Nollywood actress Beverly Naya and “Skin” director Etim Effiong / Image: Ernest Akhidenor

How Netflix’s “Skin” Documentary Exposes The Deep Folds of Colorism

Mild spoilers

Diana Yekini

“The issue is that regardless of how amazing you were, you could kill it, you could be fabulous, you could be what they want secretly, but if you’re not fair, that’s it.”

Viewers are also introduced to a handful of subscribers to skin bleaching like Nigerian influencer, Idris Okuneye, who goes by the brand name Bobrisky, and details the arduous journey that was undertaken to transform the black skin that represents ugliness and destitution into the much lighter version of heralded success.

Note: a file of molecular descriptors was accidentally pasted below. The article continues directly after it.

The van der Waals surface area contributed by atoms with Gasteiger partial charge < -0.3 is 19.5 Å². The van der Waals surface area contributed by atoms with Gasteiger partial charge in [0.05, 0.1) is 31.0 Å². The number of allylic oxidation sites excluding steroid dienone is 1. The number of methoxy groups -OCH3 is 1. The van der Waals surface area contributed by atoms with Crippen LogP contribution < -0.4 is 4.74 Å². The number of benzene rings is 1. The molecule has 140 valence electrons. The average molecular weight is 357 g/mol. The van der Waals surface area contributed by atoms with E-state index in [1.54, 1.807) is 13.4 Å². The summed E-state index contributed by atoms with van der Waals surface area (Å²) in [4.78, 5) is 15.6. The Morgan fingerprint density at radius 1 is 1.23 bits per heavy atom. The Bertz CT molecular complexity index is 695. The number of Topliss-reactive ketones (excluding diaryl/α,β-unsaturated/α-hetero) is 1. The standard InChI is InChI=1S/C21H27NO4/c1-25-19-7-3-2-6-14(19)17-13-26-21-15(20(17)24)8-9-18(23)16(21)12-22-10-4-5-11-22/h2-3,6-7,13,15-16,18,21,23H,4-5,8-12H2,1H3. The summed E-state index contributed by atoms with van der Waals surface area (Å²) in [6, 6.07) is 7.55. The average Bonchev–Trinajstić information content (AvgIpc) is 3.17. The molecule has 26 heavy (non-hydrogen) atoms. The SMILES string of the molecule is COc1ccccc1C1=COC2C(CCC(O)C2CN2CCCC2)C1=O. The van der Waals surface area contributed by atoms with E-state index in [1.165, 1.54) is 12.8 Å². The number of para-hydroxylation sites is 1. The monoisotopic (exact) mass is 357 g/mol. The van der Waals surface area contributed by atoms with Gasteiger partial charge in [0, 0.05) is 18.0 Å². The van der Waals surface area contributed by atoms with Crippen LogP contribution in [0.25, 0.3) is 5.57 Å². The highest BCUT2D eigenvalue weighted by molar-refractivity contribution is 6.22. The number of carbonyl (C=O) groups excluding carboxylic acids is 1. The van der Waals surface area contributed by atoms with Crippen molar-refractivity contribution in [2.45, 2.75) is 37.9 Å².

Bobrisky

“I am so honored by the response to my documentary and I am happy that many women are learning to love their skin through it.”

The global health quandary, borne from the lucrative skin bleaching industry is the ongoing crisis that shows no signs of slowing down, as buyers and sellers are loyal to the exchange program, that turns velvety Black skin to the lightened rubbery results, that can’t hide the deep folds of colorism — the undefeated enemy of Black power.

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